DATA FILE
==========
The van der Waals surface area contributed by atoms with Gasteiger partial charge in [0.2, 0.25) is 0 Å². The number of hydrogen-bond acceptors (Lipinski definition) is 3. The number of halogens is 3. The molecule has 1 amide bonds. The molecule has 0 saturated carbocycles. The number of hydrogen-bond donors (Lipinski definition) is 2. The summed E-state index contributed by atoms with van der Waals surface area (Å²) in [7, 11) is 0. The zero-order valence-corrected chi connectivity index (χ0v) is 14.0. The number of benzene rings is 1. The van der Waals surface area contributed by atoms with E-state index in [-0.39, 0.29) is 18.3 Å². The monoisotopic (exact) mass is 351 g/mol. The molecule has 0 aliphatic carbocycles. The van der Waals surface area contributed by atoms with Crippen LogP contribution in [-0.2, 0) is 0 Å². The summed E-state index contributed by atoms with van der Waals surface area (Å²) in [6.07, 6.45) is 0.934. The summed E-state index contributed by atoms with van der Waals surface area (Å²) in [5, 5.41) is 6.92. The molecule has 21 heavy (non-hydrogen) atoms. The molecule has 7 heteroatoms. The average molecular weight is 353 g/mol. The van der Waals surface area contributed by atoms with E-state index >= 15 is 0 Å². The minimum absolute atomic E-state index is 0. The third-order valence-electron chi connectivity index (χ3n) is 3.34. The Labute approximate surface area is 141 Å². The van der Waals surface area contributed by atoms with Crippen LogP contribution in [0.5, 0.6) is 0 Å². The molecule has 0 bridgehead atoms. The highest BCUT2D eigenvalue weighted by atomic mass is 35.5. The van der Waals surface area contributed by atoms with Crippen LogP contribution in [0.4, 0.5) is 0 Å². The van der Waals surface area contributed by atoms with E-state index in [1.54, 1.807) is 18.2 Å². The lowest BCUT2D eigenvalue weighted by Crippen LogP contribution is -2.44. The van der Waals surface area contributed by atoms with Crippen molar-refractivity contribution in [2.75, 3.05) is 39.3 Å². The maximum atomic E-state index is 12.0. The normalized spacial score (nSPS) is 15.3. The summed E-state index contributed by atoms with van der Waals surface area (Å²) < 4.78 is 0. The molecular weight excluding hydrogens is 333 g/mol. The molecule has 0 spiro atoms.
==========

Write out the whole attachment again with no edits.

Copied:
The van der Waals surface area contributed by atoms with Gasteiger partial charge in [0.2, 0.25) is 0 Å². The number of hydrogen-bond acceptors (Lipinski definition) is 3. The number of halogens is 3. The molecule has 1 amide bonds. The molecule has 0 saturated carbocycles. The number of hydrogen-bond donors (Lipinski definition) is 2. The summed E-state index contributed by atoms with van der Waals surface area (Å²) in [7, 11) is 0. The zero-order valence-corrected chi connectivity index (χ0v) is 14.0. The number of benzene rings is 1. The van der Waals surface area contributed by atoms with E-state index in [-0.39, 0.29) is 18.3 Å². The monoisotopic (exact) mass is 351 g/mol. The molecule has 0 aliphatic carbocycles. The van der Waals surface area contributed by atoms with Crippen LogP contribution in [-0.2, 0) is 0 Å². The summed E-state index contributed by atoms with van der Waals surface area (Å²) in [6.07, 6.45) is 0.934. The summed E-state index contributed by atoms with van der Waals surface area (Å²) in [5, 5.41) is 6.92. The molecule has 21 heavy (non-hydrogen) atoms. The molecule has 7 heteroatoms. The average molecular weight is 353 g/mol. The van der Waals surface area contributed by atoms with E-state index >= 15 is 0 Å². The minimum absolute atomic E-state index is 0. The third-order valence-electron chi connectivity index (χ3n) is 3.34. The Labute approximate surface area is 141 Å². The van der Waals surface area contributed by atoms with Crippen LogP contribution in [0.5, 0.6) is 0 Å². The molecule has 0 bridgehead atoms. The highest BCUT2D eigenvalue weighted by atomic mass is 35.5. The van der Waals surface area contributed by atoms with Crippen LogP contribution in [0.4, 0.5) is 0 Å². The van der Waals surface area contributed by atoms with E-state index in [1.54, 1.807) is 18.2 Å². The lowest BCUT2D eigenvalue weighted by Crippen LogP contribution is -2.44. The van der Waals surface area contributed by atoms with Crippen molar-refractivity contribution in [2.75, 3.05) is 39.3 Å². The maximum atomic E-state index is 12.0. The normalized spacial score (nSPS) is 15.3. The summed E-state index contributed by atoms with van der Waals surface area (Å²) < 4.78 is 0. The molecular weight excluding hydrogens is 333 g/mol. The molecule has 0 spiro atoms.